Wednesday, October 24, 2007

Reflections on the Future Role of UNESCO: Some Key Issues, Trends and Challenges

This document was prepared by the Director-General for the global consultation on the long-term future role of UNESCO. It takes into account observations made during an international consultative process and reflects UNESCO’s latest proposals on the United Nations reform. The key discussion, contained for some reason in an Appendix, begins with a summary of the key international trends which will affect the future of UNESCO and the United Nations system in general.

It confirms the need for continued attention to:

  • reduction of global poverty
  • promotion of peace and dialog among nations
  • Promoting cultural diversity, intercultural dialogue and multilingualism
  • Injecting ethical principles into globalization
  • Harnessing science for sustainable development and peace
  • Contributing to the fight against HIV/AIDS and other infectious diseases
  • Promoting gender equality
  • Building knowledge societies
Recongnizing that the United Nations reform will have major implications for UNESCO, the report calls for continued efforts of UNESCO reengineer its processes and structure in order to improve efficiency and to concentrate its resource in those areas in which it has comparative advantage within in the UN system,

The report states that UNESCO has several clear advantages on which it can build its future strategic location and interventions:
  • its role as undisputed global specialized agency for education, natural sciences, human sciences, culture and communication, providing an indispensable link between normativeand technical/operational functions;
  • its designation and recognition as lead agency for complex, multi-stakeholder and longterm tasks (e.g. related to EFA through its Global Action Plan and the World Water Assessment Programme, the various decades for which UNESCO has been designated by the United Nations General Assembly as lead agency, and the promotion of freedom of expression and media and information development);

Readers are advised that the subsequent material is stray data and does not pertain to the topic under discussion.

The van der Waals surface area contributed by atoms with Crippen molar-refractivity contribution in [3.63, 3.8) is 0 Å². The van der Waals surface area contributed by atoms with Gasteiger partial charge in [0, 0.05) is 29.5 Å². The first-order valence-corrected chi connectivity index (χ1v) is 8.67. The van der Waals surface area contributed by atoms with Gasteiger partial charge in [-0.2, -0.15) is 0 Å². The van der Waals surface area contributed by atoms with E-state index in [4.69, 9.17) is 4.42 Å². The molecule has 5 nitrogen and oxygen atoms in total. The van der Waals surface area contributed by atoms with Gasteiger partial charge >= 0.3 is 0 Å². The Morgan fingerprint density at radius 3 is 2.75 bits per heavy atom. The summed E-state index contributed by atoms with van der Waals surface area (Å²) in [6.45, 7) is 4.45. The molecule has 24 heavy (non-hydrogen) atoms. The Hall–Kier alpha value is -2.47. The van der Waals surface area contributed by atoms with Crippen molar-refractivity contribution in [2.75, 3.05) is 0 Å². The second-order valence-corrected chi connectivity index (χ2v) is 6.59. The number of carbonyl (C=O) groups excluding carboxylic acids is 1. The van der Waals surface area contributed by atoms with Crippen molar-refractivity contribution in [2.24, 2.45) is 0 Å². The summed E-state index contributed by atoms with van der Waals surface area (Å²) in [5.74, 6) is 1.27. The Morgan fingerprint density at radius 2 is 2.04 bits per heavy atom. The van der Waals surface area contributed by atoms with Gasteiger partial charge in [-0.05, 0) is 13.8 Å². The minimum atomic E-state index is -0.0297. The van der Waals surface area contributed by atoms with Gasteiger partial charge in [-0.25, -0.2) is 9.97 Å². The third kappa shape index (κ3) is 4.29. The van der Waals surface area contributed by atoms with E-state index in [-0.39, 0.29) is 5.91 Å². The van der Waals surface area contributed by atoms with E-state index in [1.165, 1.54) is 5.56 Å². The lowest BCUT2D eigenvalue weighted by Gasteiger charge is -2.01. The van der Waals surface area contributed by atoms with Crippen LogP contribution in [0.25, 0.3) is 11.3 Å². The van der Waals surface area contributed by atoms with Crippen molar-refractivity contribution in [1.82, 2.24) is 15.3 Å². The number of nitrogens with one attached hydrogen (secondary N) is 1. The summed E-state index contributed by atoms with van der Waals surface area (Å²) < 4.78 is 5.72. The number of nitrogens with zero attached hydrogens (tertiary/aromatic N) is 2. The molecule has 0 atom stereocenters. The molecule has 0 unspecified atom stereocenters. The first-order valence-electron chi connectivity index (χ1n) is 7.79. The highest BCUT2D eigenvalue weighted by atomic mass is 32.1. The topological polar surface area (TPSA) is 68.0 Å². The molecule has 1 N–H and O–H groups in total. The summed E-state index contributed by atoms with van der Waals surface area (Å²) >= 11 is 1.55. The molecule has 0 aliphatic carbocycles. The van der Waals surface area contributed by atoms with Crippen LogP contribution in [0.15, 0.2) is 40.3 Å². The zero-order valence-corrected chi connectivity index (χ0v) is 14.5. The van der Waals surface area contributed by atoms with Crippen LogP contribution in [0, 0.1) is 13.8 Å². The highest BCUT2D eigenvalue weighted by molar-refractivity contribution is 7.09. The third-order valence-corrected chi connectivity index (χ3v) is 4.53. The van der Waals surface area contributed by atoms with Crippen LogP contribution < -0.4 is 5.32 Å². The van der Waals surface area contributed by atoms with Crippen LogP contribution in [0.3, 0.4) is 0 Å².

• its ability to develop evidence-based policies drawing on the statistical and analytical work of the UNESCO Institute for Statistics (UIS) and several flagship publications, such as the EFA Global Monitoring Report or the World Water Report;
  • its role as leader, manager and guardian of global lists of sites, inscribed upon request of Member States, such as for World Heritage, Biosphere Reserves or Intangible Cultural Heritage.
As UNESCO becomes more involved in capacity development, it will have to explore new modalities of cooperation and knowledge sharing. It will have to broaden its partnerships, extending beyond the traditional partners of government agencies and working more with civil society.

The discussion concludes:
The question may not be so much “what future for UNESCO”, but “what UNESCO for the future”. Faced with a complex, rapidly changing world, and a fiercely competitive environment, UNESCO needs to develop its responsiveness, flexibility and adaptability, advocacy, ability to build multi-stakeholders coalitions, and ability to mobilize and implement resources – at the global, regional and country levels.

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